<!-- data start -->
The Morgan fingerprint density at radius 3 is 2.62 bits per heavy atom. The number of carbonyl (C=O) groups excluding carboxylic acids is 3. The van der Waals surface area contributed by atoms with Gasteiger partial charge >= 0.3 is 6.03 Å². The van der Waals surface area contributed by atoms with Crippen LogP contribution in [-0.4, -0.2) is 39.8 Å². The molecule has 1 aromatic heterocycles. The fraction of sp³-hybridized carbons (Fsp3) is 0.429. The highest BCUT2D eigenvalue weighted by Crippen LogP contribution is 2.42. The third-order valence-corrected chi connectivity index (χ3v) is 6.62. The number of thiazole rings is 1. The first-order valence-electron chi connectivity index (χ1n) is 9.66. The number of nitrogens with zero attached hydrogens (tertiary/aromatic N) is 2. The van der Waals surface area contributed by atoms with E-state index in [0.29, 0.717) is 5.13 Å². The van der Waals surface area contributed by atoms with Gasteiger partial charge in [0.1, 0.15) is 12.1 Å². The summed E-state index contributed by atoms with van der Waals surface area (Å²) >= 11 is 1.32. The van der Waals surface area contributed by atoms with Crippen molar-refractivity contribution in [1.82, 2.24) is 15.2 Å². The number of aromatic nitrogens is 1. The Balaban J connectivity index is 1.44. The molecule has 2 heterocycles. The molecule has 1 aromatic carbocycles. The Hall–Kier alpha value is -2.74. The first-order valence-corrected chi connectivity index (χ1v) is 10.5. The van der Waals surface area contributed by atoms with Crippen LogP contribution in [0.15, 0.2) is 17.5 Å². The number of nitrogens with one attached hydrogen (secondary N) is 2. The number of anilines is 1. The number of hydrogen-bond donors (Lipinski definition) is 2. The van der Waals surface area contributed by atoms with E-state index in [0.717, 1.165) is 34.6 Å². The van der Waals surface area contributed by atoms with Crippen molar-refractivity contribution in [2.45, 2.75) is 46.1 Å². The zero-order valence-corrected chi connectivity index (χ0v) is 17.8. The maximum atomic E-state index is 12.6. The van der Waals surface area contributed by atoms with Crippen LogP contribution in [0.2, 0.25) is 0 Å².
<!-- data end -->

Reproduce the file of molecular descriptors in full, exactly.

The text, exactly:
The Morgan fingerprint density at radius 3 is 2.62 bits per heavy atom. The number of carbonyl (C=O) groups excluding carboxylic acids is 3. The van der Waals surface area contributed by atoms with Gasteiger partial charge >= 0.3 is 6.03 Å². The van der Waals surface area contributed by atoms with Crippen LogP contribution in [-0.4, -0.2) is 39.8 Å². The molecule has 1 aromatic heterocycles. The fraction of sp³-hybridized carbons (Fsp3) is 0.429. The highest BCUT2D eigenvalue weighted by Crippen LogP contribution is 2.42. The third-order valence-corrected chi connectivity index (χ3v) is 6.62. The number of thiazole rings is 1. The first-order valence-electron chi connectivity index (χ1n) is 9.66. The number of nitrogens with zero attached hydrogens (tertiary/aromatic N) is 2. The van der Waals surface area contributed by atoms with E-state index in [0.29, 0.717) is 5.13 Å². The van der Waals surface area contributed by atoms with Gasteiger partial charge in [0.1, 0.15) is 12.1 Å². The summed E-state index contributed by atoms with van der Waals surface area (Å²) >= 11 is 1.32. The van der Waals surface area contributed by atoms with Crippen molar-refractivity contribution in [1.82, 2.24) is 15.2 Å². The number of aromatic nitrogens is 1. The Balaban J connectivity index is 1.44. The molecule has 2 heterocycles. The molecule has 1 aromatic carbocycles. The Hall–Kier alpha value is -2.74. The first-order valence-corrected chi connectivity index (χ1v) is 10.5. The van der Waals surface area contributed by atoms with Crippen LogP contribution in [0.15, 0.2) is 17.5 Å². The number of nitrogens with one attached hydrogen (secondary N) is 2. The number of anilines is 1. The number of hydrogen-bond donors (Lipinski definition) is 2. The van der Waals surface area contributed by atoms with E-state index in [0.717, 1.165) is 34.6 Å². The van der Waals surface area contributed by atoms with Crippen molar-refractivity contribution in [2.45, 2.75) is 46.1 Å². The zero-order valence-corrected chi connectivity index (χ0v) is 17.8. The maximum atomic E-state index is 12.6. The van der Waals surface area contributed by atoms with Crippen LogP contribution in [0.2, 0.25) is 0 Å².